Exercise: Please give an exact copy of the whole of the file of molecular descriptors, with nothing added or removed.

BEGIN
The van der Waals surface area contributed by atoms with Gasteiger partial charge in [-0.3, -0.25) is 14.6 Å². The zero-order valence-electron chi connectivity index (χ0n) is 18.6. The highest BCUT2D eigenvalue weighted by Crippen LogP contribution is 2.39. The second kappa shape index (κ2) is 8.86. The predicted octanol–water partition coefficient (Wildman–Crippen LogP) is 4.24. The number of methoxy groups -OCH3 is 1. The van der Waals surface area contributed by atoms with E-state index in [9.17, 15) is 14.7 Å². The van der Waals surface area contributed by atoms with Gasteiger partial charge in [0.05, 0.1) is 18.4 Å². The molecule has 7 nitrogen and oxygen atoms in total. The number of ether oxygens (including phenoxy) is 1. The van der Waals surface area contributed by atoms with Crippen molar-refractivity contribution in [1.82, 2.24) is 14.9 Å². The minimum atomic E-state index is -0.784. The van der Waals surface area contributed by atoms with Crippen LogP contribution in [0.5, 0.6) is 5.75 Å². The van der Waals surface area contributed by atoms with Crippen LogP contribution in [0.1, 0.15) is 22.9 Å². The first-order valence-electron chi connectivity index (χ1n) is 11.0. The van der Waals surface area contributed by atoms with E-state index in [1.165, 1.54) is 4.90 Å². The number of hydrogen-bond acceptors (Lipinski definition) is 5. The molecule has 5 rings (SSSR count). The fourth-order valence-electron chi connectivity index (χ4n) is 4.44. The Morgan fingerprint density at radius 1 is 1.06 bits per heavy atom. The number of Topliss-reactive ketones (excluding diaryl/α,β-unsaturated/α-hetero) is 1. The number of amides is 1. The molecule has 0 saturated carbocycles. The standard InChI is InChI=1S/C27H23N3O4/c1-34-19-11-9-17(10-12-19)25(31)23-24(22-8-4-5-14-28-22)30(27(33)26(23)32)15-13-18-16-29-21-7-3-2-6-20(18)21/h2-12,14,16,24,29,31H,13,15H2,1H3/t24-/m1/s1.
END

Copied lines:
The van der Waals surface area contributed by atoms with Gasteiger partial charge in [-0.3, -0.25) is 14.6 Å². The zero-order valence-electron chi connectivity index (χ0n) is 18.6. The highest BCUT2D eigenvalue weighted by Crippen LogP contribution is 2.39. The second kappa shape index (κ2) is 8.86. The predicted octanol–water partition coefficient (Wildman–Crippen LogP) is 4.24. The number of methoxy groups -OCH3 is 1. The van der Waals surface area contributed by atoms with E-state index in [9.17, 15) is 14.7 Å². The van der Waals surface area contributed by atoms with Gasteiger partial charge in [0.05, 0.1) is 18.4 Å². The molecule has 7 nitrogen and oxygen atoms in total. The number of ether oxygens (including phenoxy) is 1. The van der Waals surface area contributed by atoms with Crippen molar-refractivity contribution in [1.82, 2.24) is 14.9 Å². The minimum atomic E-state index is -0.784. The van der Waals surface area contributed by atoms with Crippen LogP contribution in [0.5, 0.6) is 5.75 Å². The van der Waals surface area contributed by atoms with Crippen LogP contribution in [0.1, 0.15) is 22.9 Å². The first-order valence-electron chi connectivity index (χ1n) is 11.0. The van der Waals surface area contributed by atoms with E-state index in [1.165, 1.54) is 4.90 Å². The number of hydrogen-bond acceptors (Lipinski definition) is 5. The molecule has 5 rings (SSSR count). The fourth-order valence-electron chi connectivity index (χ4n) is 4.44. The Morgan fingerprint density at radius 1 is 1.06 bits per heavy atom. The number of Topliss-reactive ketones (excluding diaryl/α,β-unsaturated/α-hetero) is 1. The number of amides is 1. The molecule has 0 saturated carbocycles. The standard InChI is InChI=1S/C27H23N3O4/c1-34-19-11-9-17(10-12-19)25(31)23-24(22-8-4-5-14-28-22)30(27(33)26(23)32)15-13-18-16-29-21-7-3-2-6-20(18)21/h2-12,14,16,24,29,31H,13,15H2,1H3/t24-/m1/s1.